BRUSSELS — Belgians shouted "Long live the king" Sunday to welcome their new monarch to the throne on a sunny national holiday. But several legislators from northern Flanders boycotted King Philippe I's coronation, highlighting longstanding feuding between the nation's Dutch-speaking Flemings and Francophones – the biggest challenge the new monarch will face.
In his first speech as king shortly after his father King Albert II abdicated, Philippe made no attempt to paper over those cracks, instead casting the country's division between its 6 million Dutch-speaking Flemings and 4.5 million Francophones as one of its strengths.
"The wealth of our nation and our institutions consists in turning our diversity into a strength," he said after taking his oath of office at the country's parliament.
The ceremony capped a day of transition which started when Philippe's father, the 79-year-old Albert, signed away his rights as the kingdom's largely ceremonial ruler at the royal palace in the presence of Prime Minister Elio Di Rupo, who holds the political power in this 183-year-old parliamentary democracy.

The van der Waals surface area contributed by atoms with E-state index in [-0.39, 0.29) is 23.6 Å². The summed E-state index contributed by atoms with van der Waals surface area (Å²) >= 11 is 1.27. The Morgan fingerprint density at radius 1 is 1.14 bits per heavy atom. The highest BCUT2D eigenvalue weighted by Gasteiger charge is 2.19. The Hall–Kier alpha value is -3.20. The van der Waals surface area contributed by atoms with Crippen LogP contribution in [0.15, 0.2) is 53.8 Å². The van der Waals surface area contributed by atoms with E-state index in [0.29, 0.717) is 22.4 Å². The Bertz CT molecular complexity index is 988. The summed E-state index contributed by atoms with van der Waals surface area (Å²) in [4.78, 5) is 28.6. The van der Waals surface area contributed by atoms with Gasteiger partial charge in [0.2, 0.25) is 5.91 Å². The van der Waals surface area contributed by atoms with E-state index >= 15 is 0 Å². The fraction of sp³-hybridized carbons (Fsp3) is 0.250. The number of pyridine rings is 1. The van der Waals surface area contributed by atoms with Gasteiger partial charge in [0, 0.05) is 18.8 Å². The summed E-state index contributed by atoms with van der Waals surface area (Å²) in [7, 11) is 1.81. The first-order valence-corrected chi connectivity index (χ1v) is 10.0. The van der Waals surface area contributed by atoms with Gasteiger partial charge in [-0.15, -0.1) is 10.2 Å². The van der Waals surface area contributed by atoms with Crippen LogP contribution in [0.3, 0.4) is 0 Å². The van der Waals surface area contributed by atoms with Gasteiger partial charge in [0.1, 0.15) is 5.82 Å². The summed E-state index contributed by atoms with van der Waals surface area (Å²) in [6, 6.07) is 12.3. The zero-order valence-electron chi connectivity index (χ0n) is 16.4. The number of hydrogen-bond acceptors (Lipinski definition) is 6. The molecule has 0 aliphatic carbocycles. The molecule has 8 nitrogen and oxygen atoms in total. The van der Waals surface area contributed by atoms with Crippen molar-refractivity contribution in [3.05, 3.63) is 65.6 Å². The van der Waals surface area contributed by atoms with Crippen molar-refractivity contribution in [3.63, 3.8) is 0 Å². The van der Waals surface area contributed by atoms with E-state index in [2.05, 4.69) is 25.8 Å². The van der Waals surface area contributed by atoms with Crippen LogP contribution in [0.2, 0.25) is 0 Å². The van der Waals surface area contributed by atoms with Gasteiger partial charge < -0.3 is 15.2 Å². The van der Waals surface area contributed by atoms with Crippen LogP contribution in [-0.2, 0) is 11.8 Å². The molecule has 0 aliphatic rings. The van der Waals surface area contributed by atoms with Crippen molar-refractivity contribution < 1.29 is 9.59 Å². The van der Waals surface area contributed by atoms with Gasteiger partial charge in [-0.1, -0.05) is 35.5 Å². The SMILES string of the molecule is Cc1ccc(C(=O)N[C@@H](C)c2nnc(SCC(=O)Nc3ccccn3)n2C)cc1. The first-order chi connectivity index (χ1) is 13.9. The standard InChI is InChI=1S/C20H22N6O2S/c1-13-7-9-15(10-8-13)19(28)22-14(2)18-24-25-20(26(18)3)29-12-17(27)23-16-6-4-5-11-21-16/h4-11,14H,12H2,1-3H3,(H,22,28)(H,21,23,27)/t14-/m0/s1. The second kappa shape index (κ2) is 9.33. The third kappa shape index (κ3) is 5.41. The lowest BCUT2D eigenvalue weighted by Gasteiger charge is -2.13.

Less than two hours later, the nation got its seventh king when Philippe, 53, pledged to abide by Belgium's laws and constitution.
While crowds of well-wishers cheered the royal family's every move Sunday, far from everybody in Belgium was happy with the new king.
One Flemish separatist group, the Flemish Interest party, boycotted the parliamentary ceremony, while the legislature's biggest party, the N-VA New Flemish Alliance, sent only a limited delegation.
`'We are full-blooded democrats and the purest form of democracy is the republic," said Jan Jambon, the parliamentary leader of the alliance, which has surged to become the main opposition party seeking Flemish independence through democratic transition. It wants the new king not to have any role in coalition negotiations to form a new government, not be head of the armed forces and not sign any laws.